4. A fifteen degree variation of temperature between day and night, according to my experience, is best provided the humidity can be controlled, and provided the humidity stays within a desirable range. I believe the 15 F temperature variation between day and night is more important than keeping the growing temperature at 65 F at night and 75 F during the day time. I say this because I have never had better success with my plants than I have here where the temperature inside during the day averages 88 F and at night it averages 74 F. Any greater variation will shock most of the varieties; although I noticed that Ohio Bountiful, White Madonna, Sweet Memory, Double One, Periwinkle, and my own variety, Purple Rajah, did very well even though the temperature varied outside about 25 F during the summer. Of course we all know that the African violet does have a tolerance to a variety of conditions and can adjust to a great degree in regards to numerous situations. As example, some people leave their plants sitting in water. (I personally believe this hurts the condition of the foliage even though the plant does bloom), also by carefully increasing a fertilization plan, the plants can utilize a greater amount of fertilizer, etc.
5. I do not recommend circulating a fine mist of water across plants where the temperature is above 90 F and the humidity is above 70%. This is likely to cause fungus growth and cause excessive rotting of the leaves. I would not follow a plan of regularly washing the leaves under these conditions. Instead, gently dust the leaves.
I really have no interesting information to relate regarding the growing of the African violet in Morocco. The "Vita" Nursery in Casablanca has been growing them for about three years, but they are very far behind the United States in its cultivation. I visited them and offered all the assistance I could as they are having extreme difficulty with nematodes and mites, and found them very appreciative. All of their plants are grown from seeds, and I saw no doubles. I naturally remedied that situation.
Let me extend my offer of cuttings from my seventy-five varieties to any member in Africa, provided they pay the postage charges. This is all from Morocco. end
Are you confused, when you look at the label on a package of commercial fertilizer or plant food for Saintpaulias or other house plants? Usually, you will see the names of certain plant nutrients such as nitrogen, phosphorus, and potash. Or there will be something about trace elements. And as a rule nutrients will be listed by percentage, or numbers will be present like "15-30-15," "20-20- 20," or "12-31-14." Or it may be that there are terms such as "chelate concentrate" or "inert ingredients" or perhaps even more complicated terms.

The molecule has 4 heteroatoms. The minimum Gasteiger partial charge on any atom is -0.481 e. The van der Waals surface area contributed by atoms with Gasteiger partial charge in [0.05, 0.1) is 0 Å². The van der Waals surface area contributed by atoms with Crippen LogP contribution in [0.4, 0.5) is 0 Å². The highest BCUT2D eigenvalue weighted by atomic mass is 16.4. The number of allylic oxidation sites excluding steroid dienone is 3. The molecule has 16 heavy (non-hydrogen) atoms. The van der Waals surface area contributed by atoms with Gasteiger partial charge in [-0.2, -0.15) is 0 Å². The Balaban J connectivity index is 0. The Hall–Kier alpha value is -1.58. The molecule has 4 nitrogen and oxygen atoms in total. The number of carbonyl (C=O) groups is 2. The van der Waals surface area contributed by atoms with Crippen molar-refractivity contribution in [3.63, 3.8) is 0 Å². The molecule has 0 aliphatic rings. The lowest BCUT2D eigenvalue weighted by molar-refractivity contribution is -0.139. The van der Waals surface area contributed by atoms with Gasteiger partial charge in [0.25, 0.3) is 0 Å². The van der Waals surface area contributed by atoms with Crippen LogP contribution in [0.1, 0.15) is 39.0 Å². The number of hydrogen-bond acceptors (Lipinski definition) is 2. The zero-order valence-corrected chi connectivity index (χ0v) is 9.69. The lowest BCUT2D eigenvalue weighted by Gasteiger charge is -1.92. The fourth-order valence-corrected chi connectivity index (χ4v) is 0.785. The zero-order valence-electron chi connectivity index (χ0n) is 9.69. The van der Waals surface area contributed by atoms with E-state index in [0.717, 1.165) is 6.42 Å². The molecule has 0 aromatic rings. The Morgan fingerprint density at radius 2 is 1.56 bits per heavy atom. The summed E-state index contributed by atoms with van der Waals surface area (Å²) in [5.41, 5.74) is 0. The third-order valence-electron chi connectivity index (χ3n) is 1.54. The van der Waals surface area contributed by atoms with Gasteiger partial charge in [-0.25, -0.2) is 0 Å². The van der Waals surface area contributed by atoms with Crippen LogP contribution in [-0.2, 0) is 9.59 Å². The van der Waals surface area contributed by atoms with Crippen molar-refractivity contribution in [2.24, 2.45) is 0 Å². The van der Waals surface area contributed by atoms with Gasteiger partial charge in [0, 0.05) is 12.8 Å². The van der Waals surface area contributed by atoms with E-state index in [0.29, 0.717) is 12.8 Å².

You may say to yourself: "What does it all mean?" Or you may shrug your shoulders and say: "I don't really care what it means what I want to know is: will it really make my plants grow better and bloom profusely."
The answer to the latter question can probably be given in the affirmative for almost any plant food. For if given the proper growing conditions the right amount of humidity, correct temperature, adequate moisture, sufficient light, a well-balanced soil mix, along with regular feedings most plants adequately protected from disease and insects, will respond favorably and bloom.
Too often, most of us tend to garden indoors and out-of-doors, "by guess and by golly." We often fail to read labels carefully. We know too little about the food needs of the plants we are trying to grow. We wonder what happened to the plant that fails and we rarely really know why a plant did so well that it won a blue ribbon for us. Yet, the answers are usually very simple. But for a myriad of reasons the question: "What does it all mean?" very often does not get answered.
Some growers, it seems, always seem to have "good luck" and carry off ribbons galore, everytime the local society has a show. We look with some envy, perhaps, on these "lucky" growers and decide that they must possess some mysterious power, commonly known as a "green thumb."
But successful growing is not a mystery. The proverbial "green thumb" is not a mysterious gift given to some and not to others. Successful growing comes from bothering to find out "what it all means." Successful growing is a science. It involves being scientific in our approach to growing problems. All we really need to remember is that there is a reason for everything. Usually the reason is a very simple one.
Not long ago a letter came to my desk bearing this interesting statement on the envelope: "YOU NEVER OUTGROW THE NEED TO KNOW." With this as our text, I hasten to write some things you may already know and perhaps some about which you do not know.
It used to be, when I was a kid, that when we wanted to fertilize the garden and the lawn, we bought a load of farm manure and spread it over the garden or lawn in the fall or early spring. Today, as we become more and more urbanized, it is almost impossible in many areas to buy a load of natural fertilizer. Actually, we are probably better off because animal manures are often poorly balanced.
So, today, garden centers, hardware stores florists, dime stores, and many other places of business sell many different brands of fertilizers and plant foods packaged in many different quantities. Today, you can buy a specially compounded plant food for almost any plant you want to grow. But with so many on the market, it is confusing and sometimes difficult to know which one to buy. But it helps, if you can understand the label.